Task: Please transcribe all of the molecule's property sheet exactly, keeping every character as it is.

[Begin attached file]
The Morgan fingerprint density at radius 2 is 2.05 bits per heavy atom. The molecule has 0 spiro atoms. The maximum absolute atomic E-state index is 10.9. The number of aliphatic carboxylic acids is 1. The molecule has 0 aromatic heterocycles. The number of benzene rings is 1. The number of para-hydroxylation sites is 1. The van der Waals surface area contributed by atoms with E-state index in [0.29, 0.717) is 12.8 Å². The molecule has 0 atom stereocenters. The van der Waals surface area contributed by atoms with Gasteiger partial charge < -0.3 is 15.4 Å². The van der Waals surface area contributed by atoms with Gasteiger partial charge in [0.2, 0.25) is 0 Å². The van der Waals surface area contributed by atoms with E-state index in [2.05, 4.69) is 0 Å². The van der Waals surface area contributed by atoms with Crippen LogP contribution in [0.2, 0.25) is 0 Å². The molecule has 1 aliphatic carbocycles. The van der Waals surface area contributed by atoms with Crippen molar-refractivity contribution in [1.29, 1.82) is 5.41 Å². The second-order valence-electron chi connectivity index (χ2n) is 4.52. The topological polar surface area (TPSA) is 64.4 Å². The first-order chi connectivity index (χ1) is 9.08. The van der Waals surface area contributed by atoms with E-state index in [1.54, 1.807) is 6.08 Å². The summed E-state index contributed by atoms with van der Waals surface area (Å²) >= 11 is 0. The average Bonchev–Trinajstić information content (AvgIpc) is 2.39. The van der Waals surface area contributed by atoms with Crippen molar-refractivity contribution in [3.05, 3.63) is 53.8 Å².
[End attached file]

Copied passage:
The Morgan fingerprint density at radius 2 is 2.05 bits per heavy atom. The molecule has 0 spiro atoms. The maximum absolute atomic E-state index is 10.9. The number of aliphatic carboxylic acids is 1. The molecule has 0 aromatic heterocycles. The number of benzene rings is 1. The number of para-hydroxylation sites is 1. The van der Waals surface area contributed by atoms with E-state index in [0.29, 0.717) is 12.8 Å². The molecule has 0 atom stereocenters. The van der Waals surface area contributed by atoms with Gasteiger partial charge < -0.3 is 15.4 Å². The van der Waals surface area contributed by atoms with Gasteiger partial charge in [0.2, 0.25) is 0 Å². The van der Waals surface area contributed by atoms with E-state index in [2.05, 4.69) is 0 Å². The van der Waals surface area contributed by atoms with Crippen LogP contribution in [0.2, 0.25) is 0 Å². The molecule has 1 aliphatic carbocycles. The van der Waals surface area contributed by atoms with Crippen molar-refractivity contribution in [1.29, 1.82) is 5.41 Å². The second-order valence-electron chi connectivity index (χ2n) is 4.52. The topological polar surface area (TPSA) is 64.4 Å². The first-order chi connectivity index (χ1) is 9.08. The van der Waals surface area contributed by atoms with E-state index in [1.54, 1.807) is 6.08 Å². The summed E-state index contributed by atoms with van der Waals surface area (Å²) >= 11 is 0. The average Bonchev–Trinajstić information content (AvgIpc) is 2.39. The van der Waals surface area contributed by atoms with Crippen molar-refractivity contribution in [3.05, 3.63) is 53.8 Å².